The Times also has its evangelists. They appear daily as the paper’s columnists. Like the church, the Times historically has promoted its evangelists from within the same institutional culture. This assures a uniformity of assumptions only the Vatican and Fox News can trump. Even when the editors reach outside the corporate fold, as they must for columnists of even mildly conservative persuasion, they do not look for adamantine conservatives like George Will to match the heavy-breathing liberalism of Frank Rich and Paul Krugman. Culturally, conservatives David Brooks and once-a-week columnist Ross Douthat inhabit the same world as their liberal colleagues, though it must be said that Brooks and Douthat are the only Times columnists I can recall who welcome an expansive role for religion in public life.

At the Times, the public editor’s job is to examine the paper’s news stories for evidence of biased reporting and unwarranted narrative assumptions. (Would that Rome had ombudsmen—and ombudswomen—to represent voices not heard at the Vatican.) On this point, Okrent’s essay was forthright: it is one thing to provide a “congenial home” for like-minded readers, he observed, “and quite another to tell only the side of the story your co-religionists wish to hear.” On social issues like “gay rights, gun control, abortion, and environmental regulation, among others,” Okrent wrote, “...if you think the Times plays it down the middle on any of them, you’ve been reading the paper with your eyes closed.” And there was this: “If you are among the groups the Times treats as strange objects to be examined on a laboratory slide (devout Catholics, gun owners, Orthodox Jews, Texans); if your value system wouldn’t wear well on a composite New York Times journalist, then a walk through this paper can make you feel you’re traveling in a strange and forbidding world.”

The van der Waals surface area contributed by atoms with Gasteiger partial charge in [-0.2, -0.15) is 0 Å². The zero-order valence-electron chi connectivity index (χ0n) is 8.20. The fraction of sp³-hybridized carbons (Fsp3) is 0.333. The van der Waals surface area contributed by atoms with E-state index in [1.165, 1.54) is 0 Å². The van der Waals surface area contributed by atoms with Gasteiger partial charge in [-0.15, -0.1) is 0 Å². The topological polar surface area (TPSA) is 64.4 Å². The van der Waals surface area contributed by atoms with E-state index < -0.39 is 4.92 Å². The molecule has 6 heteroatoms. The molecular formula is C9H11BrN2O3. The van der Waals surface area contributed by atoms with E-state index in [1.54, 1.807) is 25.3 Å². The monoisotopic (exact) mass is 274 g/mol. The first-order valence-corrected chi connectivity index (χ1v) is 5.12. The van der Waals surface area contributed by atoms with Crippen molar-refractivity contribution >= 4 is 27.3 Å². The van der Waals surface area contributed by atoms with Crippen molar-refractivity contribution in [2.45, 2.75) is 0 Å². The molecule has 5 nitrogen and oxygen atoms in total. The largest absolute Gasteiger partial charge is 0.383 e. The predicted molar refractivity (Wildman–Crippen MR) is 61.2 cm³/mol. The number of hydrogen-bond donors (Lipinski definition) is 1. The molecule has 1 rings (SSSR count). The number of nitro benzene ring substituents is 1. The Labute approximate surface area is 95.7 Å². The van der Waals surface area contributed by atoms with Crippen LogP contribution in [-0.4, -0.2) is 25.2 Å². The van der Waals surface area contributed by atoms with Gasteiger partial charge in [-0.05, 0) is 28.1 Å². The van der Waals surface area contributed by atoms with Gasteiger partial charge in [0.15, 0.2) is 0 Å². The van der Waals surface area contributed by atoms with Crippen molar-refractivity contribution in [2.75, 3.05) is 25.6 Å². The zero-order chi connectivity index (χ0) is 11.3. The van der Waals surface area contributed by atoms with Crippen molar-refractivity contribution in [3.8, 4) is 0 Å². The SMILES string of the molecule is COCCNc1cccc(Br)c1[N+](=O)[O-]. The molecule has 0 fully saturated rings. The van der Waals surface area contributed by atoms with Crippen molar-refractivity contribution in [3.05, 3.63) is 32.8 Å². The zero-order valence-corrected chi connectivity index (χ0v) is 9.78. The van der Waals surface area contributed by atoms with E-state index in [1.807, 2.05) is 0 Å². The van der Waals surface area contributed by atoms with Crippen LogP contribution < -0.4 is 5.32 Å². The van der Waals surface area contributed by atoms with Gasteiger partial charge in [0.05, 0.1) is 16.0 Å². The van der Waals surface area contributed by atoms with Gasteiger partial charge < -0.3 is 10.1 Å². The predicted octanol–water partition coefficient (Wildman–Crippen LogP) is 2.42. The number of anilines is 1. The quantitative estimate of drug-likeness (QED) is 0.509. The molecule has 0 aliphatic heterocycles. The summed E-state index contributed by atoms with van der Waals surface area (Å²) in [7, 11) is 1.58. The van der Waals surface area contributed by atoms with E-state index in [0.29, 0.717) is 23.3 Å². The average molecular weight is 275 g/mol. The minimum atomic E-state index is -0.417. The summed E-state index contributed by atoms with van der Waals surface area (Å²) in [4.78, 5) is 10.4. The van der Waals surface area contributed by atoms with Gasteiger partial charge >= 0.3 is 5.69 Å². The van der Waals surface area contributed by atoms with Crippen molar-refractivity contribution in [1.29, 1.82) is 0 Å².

Indeed, even read with eyes wide open, the Times is remarkable for what it systematically leaves out. In its annual Christmas list of the year’s most notable books, there is no category for religion, much less theology. A reader of the paper’s regular education coverage, not to mention its quarterly “Education Life” supplement, would never know that the New York Archdiocese runs one of the largest parochial school systems in the world. Or that the Lutherans, the Seventh-day Adventists, and Orthodox Jews also educate thousands of kids throughout the metropolitan area. In the secularist and secularizing world of the Times, only public schools and New York’s elite prep and nursery schools are worthy of the reader’s attention.